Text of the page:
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  1. Nurse Beth

    Nurse Beth Pops New Grad's Bubble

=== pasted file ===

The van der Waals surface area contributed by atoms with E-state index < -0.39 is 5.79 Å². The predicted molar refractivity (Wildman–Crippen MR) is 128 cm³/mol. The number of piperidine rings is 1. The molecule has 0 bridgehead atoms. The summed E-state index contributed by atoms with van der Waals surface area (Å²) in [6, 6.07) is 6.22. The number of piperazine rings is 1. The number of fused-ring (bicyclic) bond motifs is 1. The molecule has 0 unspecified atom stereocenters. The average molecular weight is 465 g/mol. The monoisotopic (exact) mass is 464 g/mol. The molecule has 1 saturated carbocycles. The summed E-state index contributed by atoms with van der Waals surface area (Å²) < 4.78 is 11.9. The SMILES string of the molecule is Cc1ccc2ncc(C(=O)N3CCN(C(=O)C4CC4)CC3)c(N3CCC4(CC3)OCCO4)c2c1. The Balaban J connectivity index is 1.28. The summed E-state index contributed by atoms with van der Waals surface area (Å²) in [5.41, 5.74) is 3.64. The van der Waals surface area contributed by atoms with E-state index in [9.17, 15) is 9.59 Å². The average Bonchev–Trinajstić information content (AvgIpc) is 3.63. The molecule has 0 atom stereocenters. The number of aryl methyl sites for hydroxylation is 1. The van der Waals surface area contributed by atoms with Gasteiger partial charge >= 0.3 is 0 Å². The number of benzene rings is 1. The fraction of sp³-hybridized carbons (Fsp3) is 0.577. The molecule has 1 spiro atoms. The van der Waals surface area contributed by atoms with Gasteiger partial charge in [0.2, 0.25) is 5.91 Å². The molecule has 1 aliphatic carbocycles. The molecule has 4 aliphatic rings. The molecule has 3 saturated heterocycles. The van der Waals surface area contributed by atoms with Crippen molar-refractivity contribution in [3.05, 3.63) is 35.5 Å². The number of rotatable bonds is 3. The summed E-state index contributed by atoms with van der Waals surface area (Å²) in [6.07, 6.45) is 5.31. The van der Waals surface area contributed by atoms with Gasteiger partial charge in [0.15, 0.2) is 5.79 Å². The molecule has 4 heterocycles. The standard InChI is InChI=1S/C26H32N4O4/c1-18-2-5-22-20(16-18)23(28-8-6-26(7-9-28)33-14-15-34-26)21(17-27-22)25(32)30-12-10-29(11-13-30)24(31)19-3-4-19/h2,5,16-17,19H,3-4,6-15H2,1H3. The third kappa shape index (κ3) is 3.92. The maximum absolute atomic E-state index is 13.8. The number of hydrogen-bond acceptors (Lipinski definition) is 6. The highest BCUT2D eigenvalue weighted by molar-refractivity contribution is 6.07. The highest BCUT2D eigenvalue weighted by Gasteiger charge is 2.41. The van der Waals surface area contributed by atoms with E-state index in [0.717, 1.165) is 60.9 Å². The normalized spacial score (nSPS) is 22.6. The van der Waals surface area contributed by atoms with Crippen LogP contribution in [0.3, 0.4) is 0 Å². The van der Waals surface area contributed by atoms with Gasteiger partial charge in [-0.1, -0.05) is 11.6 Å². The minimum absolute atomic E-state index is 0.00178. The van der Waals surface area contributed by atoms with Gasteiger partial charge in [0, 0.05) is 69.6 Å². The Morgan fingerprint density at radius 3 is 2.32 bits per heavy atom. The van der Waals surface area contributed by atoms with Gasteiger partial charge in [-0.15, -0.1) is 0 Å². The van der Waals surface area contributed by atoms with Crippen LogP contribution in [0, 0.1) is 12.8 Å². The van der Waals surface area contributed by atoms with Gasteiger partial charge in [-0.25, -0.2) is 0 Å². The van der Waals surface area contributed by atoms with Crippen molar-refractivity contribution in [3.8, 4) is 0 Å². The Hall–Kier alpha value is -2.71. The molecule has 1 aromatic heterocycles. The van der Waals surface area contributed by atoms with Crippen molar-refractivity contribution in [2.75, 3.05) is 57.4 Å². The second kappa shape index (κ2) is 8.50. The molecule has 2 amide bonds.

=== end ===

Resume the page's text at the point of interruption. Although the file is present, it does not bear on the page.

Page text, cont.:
Hi Nurse Beth! I am in the process of applying for new graduate RN position. I would appreciate some feedback and suggestions regarding the "Objective Statement" that I wrote. Professional Objective: "A dedicated, compassionate, team-oriented, and multi-lingual Registered Nurse with excellent time management and organizational skills seeking nursing employment within XYZ hospital. Self-motivated professional with a strong work ethic and commitment to supporting team objectives to provide exceptional customer service and highest-quality patient care." Thank you so much in advance! Dear New Grad, I so hate to break your bubble, but it needs to be said. An objective statement is not going to help you land your first nursing job. It's just not. There's very little reason for a new grad to write an objective statement. The objective of every new grad is to land a job, which is self-evident. Writing long, cliche-filled sentences shows that you are making this about you, not about the organization. You must think about everything you write from an employer's point of view. It's understandable you are naive to what I'm telling you. I do think nursing schools should be giving more guidance and better, practical advice to students composing cover letters and resumes. That's why I wrote my book below. It can be very competitive landing your first job, and you need to know from an insider's point of view what hiring managers are looking for. You don't stand out by using flowery phrases. In my book, I show how to stand out and be memorable every step of the way. You must individualize your resume to each and every organization, and show that you are a solution to their problem. What's their problem? Find out. What's their mission statement? Find out. Problem New grads are a flight risk? Show that you have ties to the community Problem Low HCAAPS scores in patient satisfaction? Highlight your AIDET training Problem 30-day re-admissions? Emphasize your training in teach-back patient education It's not about you, it's about how you are going to help solve a problem for the employer. Trust me, a recruiter is not going to read your objective statement and say "Thank goodness! Finally, a new grad who is "self-motivated" ! Nobody ever stood out from the pack by saying they are "dedicated". For recruiters who read hundreds of resumes, reading yet another one that says "strong work ethic" may be enough to make them set it aside. It lacks originality, substance, and meaning. You just can't waste your words like that when you're dealing with a limited attention span. It's estimated you have just a few seconds to grab their attention. Every word has to count. So what can you do? Here's one tip from my book. Instead of espousing "exceptional customer service" (what does that mean, exactly?) in your resume give an EXAMPLE of exceptional customer service. "My patient was alone, without family, and did not speak English. He shared that he felt isolated and frustrated. I speak his language, Afrikaans, and helped him download a translation app on his phone. It made me late to post-clinic debriefing, but it was worth it because he was so grateful" Stories are remembered. Cliches are not. You say you are multi-lingual. Elsewhere in your resume, identify exactly what language other than English that you speak (do not say multi-lingual), and make sure it is targeted to the demographic of the hospital you are applying to. Speaking Spanish in central California is helpful, but speaking Russian is not. I hope I'm making the point clear- make it about the employer. Saying you are multi-lingual makes it about you. Saying you speak Spanish in central California makes it about the employer. There's so much more I'd love to teach you, but I hope this has at least given you a new point of view. Best wishes to you, my friend.

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